A variation of a chiller is an ice bucket. These terms often are used interchangeably, but an ice bucket typically features a wider body and wider rim than a chiller. Ice buckets tend to be more ornate and traditional than chillers; many feature handles or even engraved designs.

Optimal temperature

  • Sparkling wine: Sparkling wine, including prosecco and Champagne, are best served between 38°F and 45°F. The colder temperature maximizes the effervescence for enjoyment of the bubbles. Higher-end bottles, though, should be served toward the warmer end of this range to avoid overly dampening more delicate aromas. Once opened, keep the bottle in the chiller until it’s empty.
  • White wine: These are best enjoyed between 44°F and 55°F. The more acidic or zesty a bottle is, the lower the ideal temperature. You can keep the bottle in the chiller until it's empty, or remove it after a couple glasses have been poured and allow it to warm slightly as you near the end.
  • Light or fruity reds: Wines like pinot noir, grenache and zinfandel should be slightly chilled, in the 53°F to 63°F range. Put these wines in a chiller for about 15 minutes before removing and letting them slowly warm up.
  • Full-bodied red: These should be served between 60°F and 68°F. If the wine was kept at room temperature, you can use a chiller to slightly cool it before opening. This makes a higher alcohol content less noticeable and tends to focus the flavors. Don’t keep these bottles in the chiller while consuming, or they will end up far too cold.

Most chillers obscure how much wine is left in the bottle. Depending on a chiller’s design, you can place a spent bottle upside down in the chiller to let others know it’s empty.

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Features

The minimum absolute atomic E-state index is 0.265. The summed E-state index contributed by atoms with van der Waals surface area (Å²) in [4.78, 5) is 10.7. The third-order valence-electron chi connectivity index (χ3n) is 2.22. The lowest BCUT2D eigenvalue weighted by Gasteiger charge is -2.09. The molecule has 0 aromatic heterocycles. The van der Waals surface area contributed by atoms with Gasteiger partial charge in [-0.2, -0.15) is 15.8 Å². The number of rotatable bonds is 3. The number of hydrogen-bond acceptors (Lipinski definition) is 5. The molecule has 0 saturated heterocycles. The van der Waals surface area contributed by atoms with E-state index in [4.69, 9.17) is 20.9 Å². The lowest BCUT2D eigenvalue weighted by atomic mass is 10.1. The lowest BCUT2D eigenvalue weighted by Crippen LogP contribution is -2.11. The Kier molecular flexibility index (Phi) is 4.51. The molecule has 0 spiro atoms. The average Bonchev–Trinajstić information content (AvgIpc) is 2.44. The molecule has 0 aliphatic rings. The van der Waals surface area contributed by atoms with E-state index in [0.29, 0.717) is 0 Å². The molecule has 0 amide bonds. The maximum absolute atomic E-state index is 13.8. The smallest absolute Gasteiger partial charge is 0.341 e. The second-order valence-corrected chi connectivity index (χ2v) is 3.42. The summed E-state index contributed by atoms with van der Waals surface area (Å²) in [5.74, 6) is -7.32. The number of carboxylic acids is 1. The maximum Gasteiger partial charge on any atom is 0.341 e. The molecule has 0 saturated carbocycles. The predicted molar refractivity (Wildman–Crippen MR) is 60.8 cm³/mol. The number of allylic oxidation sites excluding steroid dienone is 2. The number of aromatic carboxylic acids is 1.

Aesthetics

While most wine chillers are stainless steel, some options provide as much style as they do functionality. Marble chillers are popular, though they tend to be pricier and heavier. There are also some insulated models made of glass, which allows users to see the bottle as well as the color of the wine.

Some insulated chillers may have decorations or engravings on them.

Stand

For those seeking the utmost elegance and convenience, consider purchasing a chiller or ice bucket that comes with a stand. These are frequently used at restaurants and can serve the same function at home — the wine is kept close but doesn’t take up the precious table space or risk anything on the table getting wet. A stand can be particularly useful when drinking outdoors in more intimate settings, like a bedroom or bathtub.

wine chillers
DID YOU KNOW?
Unless you’re enjoying a wine cocktail, avoid using ice cubes in your wine. The cooler temperature comes at the cost of diluting your beverage.
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Accessories

Wine opener: Brookstone Compact Wine Opener
Unless your wine bottle features the increasingly used twist-off cap, a corkscrew is a must. Brookstone is known for durable and easy-to-use (and sometimes pricey) products.

Wine glass sets: Riedel VINUM Chardonnay Glass Set
It’s important to match the right varietal of wine to the proper glass. For those who enjoy chardonnay and Chablis, this elegant crystal set is made by a perhaps the most trusted name in quality glassware.